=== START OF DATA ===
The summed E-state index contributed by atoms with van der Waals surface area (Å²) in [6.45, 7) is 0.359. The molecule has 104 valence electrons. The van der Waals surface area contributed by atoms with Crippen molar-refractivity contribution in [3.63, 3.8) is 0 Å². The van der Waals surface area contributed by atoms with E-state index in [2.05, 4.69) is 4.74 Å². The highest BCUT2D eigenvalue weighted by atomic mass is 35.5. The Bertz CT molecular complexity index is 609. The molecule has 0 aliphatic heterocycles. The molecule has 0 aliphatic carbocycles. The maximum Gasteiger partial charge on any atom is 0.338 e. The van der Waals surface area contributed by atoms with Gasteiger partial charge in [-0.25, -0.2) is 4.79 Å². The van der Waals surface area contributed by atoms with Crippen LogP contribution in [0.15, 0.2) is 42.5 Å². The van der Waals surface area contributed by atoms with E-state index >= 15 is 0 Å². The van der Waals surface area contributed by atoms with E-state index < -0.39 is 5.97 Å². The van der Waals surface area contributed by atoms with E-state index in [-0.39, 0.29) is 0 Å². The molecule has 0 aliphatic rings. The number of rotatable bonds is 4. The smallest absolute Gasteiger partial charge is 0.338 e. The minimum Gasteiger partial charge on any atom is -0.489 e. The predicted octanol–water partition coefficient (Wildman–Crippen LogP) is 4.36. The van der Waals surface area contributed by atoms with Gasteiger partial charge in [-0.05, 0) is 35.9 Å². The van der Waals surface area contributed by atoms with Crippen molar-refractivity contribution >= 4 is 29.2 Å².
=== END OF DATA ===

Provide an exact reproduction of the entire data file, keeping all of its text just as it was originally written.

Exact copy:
The summed E-state index contributed by atoms with van der Waals surface area (Å²) in [6.45, 7) is 0.359. The molecule has 104 valence electrons. The van der Waals surface area contributed by atoms with Crippen molar-refractivity contribution in [3.63, 3.8) is 0 Å². The van der Waals surface area contributed by atoms with E-state index in [2.05, 4.69) is 4.74 Å². The highest BCUT2D eigenvalue weighted by atomic mass is 35.5. The Bertz CT molecular complexity index is 609. The molecule has 0 aliphatic heterocycles. The molecule has 0 aliphatic carbocycles. The maximum Gasteiger partial charge on any atom is 0.338 e. The van der Waals surface area contributed by atoms with Gasteiger partial charge in [-0.25, -0.2) is 4.79 Å². The van der Waals surface area contributed by atoms with Crippen LogP contribution in [0.15, 0.2) is 42.5 Å². The van der Waals surface area contributed by atoms with E-state index >= 15 is 0 Å². The van der Waals surface area contributed by atoms with E-state index < -0.39 is 5.97 Å². The van der Waals surface area contributed by atoms with E-state index in [-0.39, 0.29) is 0 Å². The molecule has 0 aliphatic rings. The number of rotatable bonds is 4. The smallest absolute Gasteiger partial charge is 0.338 e. The minimum Gasteiger partial charge on any atom is -0.489 e. The predicted octanol–water partition coefficient (Wildman–Crippen LogP) is 4.36. The van der Waals surface area contributed by atoms with Gasteiger partial charge in [-0.05, 0) is 35.9 Å². The van der Waals surface area contributed by atoms with Crippen molar-refractivity contribution >= 4 is 29.2 Å².